The People Over Wind Ruling ? – Does it matter ?
The ruling relates to 931 EU-protected Special Areas of Conservation (SACs) and Special Protection Areas (SPAs) in the UK, covering 17 and 11 per cent of the land surface respectively. For example, it affects the Thames Basin Heaths SPA, which extends across 82 square kilometres in Hampshire, Surrey and Berkshire.
There are two steps that a decision maker must follow in determining whether a plan or project is likely to affect a Special Area of Conservation under the Habitats Directive or a Special Protection Area under the Birds Directive (given domestic effect by the Conservation of Habitats and Species Regulations 2017). For plan making this is carried out in what is termed a Habitat Regulation Assessment (HRA).
The first step is what is commonly called “screening”, although it is not a formal procedural process as there is with EIA. At this stage the question is whether the plan or project is likely to have a significant effect on an SAC or SPA (either alone or in combination with other plans or projects). “Likelihood” is a low threshold – as summarised in People Over Wind). The practice has been for mitigation to be offered at this stage to allow the decision maker to conclude that the risk is not significant and therefore the more detailed second step of “appropriate assessment” is not required.
Appropriate Assessment (AA) is a detailed process to ascertain that an adverse effect on the integrity of the site can be ruled out. Where such an adverse effect on the site cannot be ruled out, and no alternative solutions can be identified, then the project can only then proceed if there are imperative reasons of over-riding public interest and if the necessary compensatory measures can be secured.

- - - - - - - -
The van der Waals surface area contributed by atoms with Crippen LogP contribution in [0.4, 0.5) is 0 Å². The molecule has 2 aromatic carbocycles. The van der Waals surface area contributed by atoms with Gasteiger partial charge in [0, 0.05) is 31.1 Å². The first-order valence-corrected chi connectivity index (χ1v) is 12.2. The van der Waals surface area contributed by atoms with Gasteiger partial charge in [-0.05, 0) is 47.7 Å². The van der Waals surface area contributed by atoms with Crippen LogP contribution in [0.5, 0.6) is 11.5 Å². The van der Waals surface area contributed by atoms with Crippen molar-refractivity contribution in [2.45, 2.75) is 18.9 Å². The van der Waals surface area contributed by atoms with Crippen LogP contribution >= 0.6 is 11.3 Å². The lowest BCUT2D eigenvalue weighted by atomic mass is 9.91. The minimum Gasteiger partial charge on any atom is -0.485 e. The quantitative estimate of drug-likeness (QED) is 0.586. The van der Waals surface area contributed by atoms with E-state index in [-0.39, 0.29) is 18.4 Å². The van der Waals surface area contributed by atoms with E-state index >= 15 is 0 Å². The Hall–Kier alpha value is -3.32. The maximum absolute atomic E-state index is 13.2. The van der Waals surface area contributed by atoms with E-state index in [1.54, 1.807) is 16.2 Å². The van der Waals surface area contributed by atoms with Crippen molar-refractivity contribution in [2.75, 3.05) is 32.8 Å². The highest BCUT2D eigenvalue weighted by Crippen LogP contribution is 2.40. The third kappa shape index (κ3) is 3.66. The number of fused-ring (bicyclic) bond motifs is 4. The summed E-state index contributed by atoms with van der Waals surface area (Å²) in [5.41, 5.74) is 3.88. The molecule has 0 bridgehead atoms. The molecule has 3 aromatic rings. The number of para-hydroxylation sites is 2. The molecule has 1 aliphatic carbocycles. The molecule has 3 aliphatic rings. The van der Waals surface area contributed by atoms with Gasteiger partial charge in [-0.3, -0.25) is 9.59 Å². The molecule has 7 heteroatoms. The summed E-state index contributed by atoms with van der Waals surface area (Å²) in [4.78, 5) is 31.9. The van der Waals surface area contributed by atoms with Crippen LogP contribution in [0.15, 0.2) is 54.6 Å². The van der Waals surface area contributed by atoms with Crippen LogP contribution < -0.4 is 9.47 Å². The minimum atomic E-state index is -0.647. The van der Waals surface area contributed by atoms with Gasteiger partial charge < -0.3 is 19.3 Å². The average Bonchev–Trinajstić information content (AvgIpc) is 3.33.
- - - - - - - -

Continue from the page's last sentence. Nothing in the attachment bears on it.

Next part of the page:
To pass the Appropriate Assessment stage, Natural England will need to be consulted and the test that a site allocation or project will have "no significant effect" upon protected sites "on the basis of objective information". To pass the Appropriate Assessment test, this has to be proved "beyond reasonable scientific doubt".
The consequences will be slower decision making both in terms of plan making but also decisions on individual sites. This will also be more expensive for all concerned in the process at a time when Local Authorities and Natural England lack expertise and resource to answer these complex questions.
Will leaving the European Union help ? Probably not in the short term as it will need the UK courts to take a different view to the European Courts, but in the longer term there are major questions still to be answered over what does the UK want to protect. Is this say habitats and species that are common in the UK, but are rare in Europe ?
As with all judgements of this nature, it is often the following judgements that allow better understanding and how future decision trends might follow. We will watch such matters with interest, and will be sure to update our clients appropriately in relation to their specific sites and interests.